Improving business environment in Nigeria
The Federal Government is justifiably concerned about Nigeria’s low rating in the current World Bank Index on Ease of Doing Business. Accordingly, the government’s announcement the other day of an Inter-ministerial Committee to recommend measures for improving the business environment is a worthy step. Right now, Nigeria is ranked 169th out of 189 countries. While the initiative to tackle this matter is commendable, lessons must be learnt from the past and aim achievable goals in specific areas and in a given time period must be set.
It is appropriate that the inter-ministerial committee will be headed by Professor Yemi Osinbajo with the Minister of Trade and Investment, Dr. Okey Enelamah, as vice chairman. Information available now is that it will include representatives of the organised private sector which will avail it the benefits of experience, while the government will ensure backing with political will and overall direction.
The World Bank report is based on the research of experts who identified specific areas resulting in Nigeria’s challenges in the effort to improve the country’s ranking. These are given as sloppy taxation system, electricity shortage, troubles with registering property and bottlenecks to starting business. In a damning indictment, the report said that, “Everything takes time in Nigeria.” On average, it takes a month to start a business, compared with one week in Zambia; 908 hours to pay taxes; 10 weeks to register property (at about 11 per cent of its value), as contrasted with three per cent in Rwanda; and six months to get electricity, compared with one month in Rwanda.
In the last decade of the last century, many manufacturers shipped out of Nigeria and set up in neighbouring countries mainly over the dearth of infrastructure necessary for effective operations. In establishing Metal Box Toyo Glass factory in Agbara Estate in 1980, for example, the investors decided at the outset, to run the factory on generators, as the furnace had to run non-stop for five years. Many manufacturers do the same. Yet, they must rely on supply of automotive gas oil (diesel) which could not be assured given the problems that are well known.
Nigerians are all too familiar with the challenges of interstate commerce. Transporters report the hazards of moving goods across the country. They are harassed by multiple agencies of the three tiers of government. In many parts of the country, they dare not travel by night. The road transport mode is burdened with more than 90 per cent of haulage of raw materials and finished products. Yet the roads are in deplorable condition, nationwide. This is an area of emergency all on its own. Since 1972, studies and recommendations for a Highway Authority (for the funding and management of this transport mode) have not been implemented due to lack of executive will; especially by civilian ministers responsible for roads and the civil servants who have not been supportive of the necessary reforms.
The problem of interstate commerce cascades into cross-border trade. The report revealed that on average, it costs $786 for compliance with requirements at Nigeria’s borders. In Kenya, the corresponding figure is $143. As a result, the largest economy in West Africa has not reaped the benefits of its leadership in the Economic Community of West African States (ECOWAS).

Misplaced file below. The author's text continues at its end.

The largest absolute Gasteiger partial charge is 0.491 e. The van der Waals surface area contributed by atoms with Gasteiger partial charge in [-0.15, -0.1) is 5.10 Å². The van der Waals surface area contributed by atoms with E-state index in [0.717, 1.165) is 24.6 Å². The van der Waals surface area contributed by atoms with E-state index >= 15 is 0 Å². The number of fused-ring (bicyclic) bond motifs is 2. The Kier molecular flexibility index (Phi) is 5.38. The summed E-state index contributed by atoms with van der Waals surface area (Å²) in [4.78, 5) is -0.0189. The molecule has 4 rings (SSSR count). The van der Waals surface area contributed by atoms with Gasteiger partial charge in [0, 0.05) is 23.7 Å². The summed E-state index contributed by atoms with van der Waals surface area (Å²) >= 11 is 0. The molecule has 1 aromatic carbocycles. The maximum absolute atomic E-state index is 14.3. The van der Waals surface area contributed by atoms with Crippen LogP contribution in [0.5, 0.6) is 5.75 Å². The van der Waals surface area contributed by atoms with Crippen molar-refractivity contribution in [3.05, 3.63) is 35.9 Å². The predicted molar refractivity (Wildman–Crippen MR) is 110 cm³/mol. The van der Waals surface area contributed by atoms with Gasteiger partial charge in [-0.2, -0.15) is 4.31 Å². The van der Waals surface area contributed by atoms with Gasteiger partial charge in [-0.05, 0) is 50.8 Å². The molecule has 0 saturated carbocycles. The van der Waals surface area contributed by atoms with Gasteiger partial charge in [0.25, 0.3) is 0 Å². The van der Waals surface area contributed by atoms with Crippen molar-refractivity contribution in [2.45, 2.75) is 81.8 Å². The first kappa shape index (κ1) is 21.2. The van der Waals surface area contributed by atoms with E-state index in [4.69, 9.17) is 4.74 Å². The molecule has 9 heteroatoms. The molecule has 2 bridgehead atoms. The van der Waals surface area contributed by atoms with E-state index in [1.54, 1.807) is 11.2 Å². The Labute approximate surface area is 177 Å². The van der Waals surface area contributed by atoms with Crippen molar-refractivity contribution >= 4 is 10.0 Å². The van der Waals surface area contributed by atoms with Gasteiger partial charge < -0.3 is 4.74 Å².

It is tempting to question the propriety of comparing a large country like Nigeria to Zambia, Rwanda, Ghana or Kenya. The challenges are different. In computing its averages, the World Bank researchers needed to recognise that property registration is a matter for the states in a country like Nigeria, while business registration is a matter for the Federal Government. However, valid principles are applicable across countries, with due cognisance for the peculiarities of each country. So, Nigeria must imbibe good examples from other lands.
Thus, in proffering suggestions for improving ease of doing business in Nigeria, the researchers drew on what has worked in some of these African countries. Kenya climbed 21 places between 2014 and 2015 by making critical reforms leading to improved electricity supply and access to business finance as well as changes in property registration procedures. For Nigeria, it was recommended that a focus on improved taxation system and property registration would take Nigeria 47 notches up to a ranking of 122 by 2019; towards achieving the Nigerian government’s goal of rising to the first 100 by year 2020.
Nigeria must create an environment to attract highly qualified persons who have excelled abroad as experts and specialists in every field. It is a ray of hope that the minister responsible for trade and investments is at the vanguard of the initiative to improve Nigeria’s business environment. A positive sign in this direction is his announcement that the Federal Government has resolved to implement the Nigerian Industrial Revolution Plan launched in 2014 by the Goodluck Jonathan administration, acknowledging that it is a comprehensive and useful document which will be implemented taking into consideration the experiences and lessons of the intervening years.
In its drive to attract investors in a highly competitive global village, the government may also wish to consider establishing an interstate commerce commission to work at improving domestic trade. Nigeria has the potentials, and the will to realise those potentials must be fostered.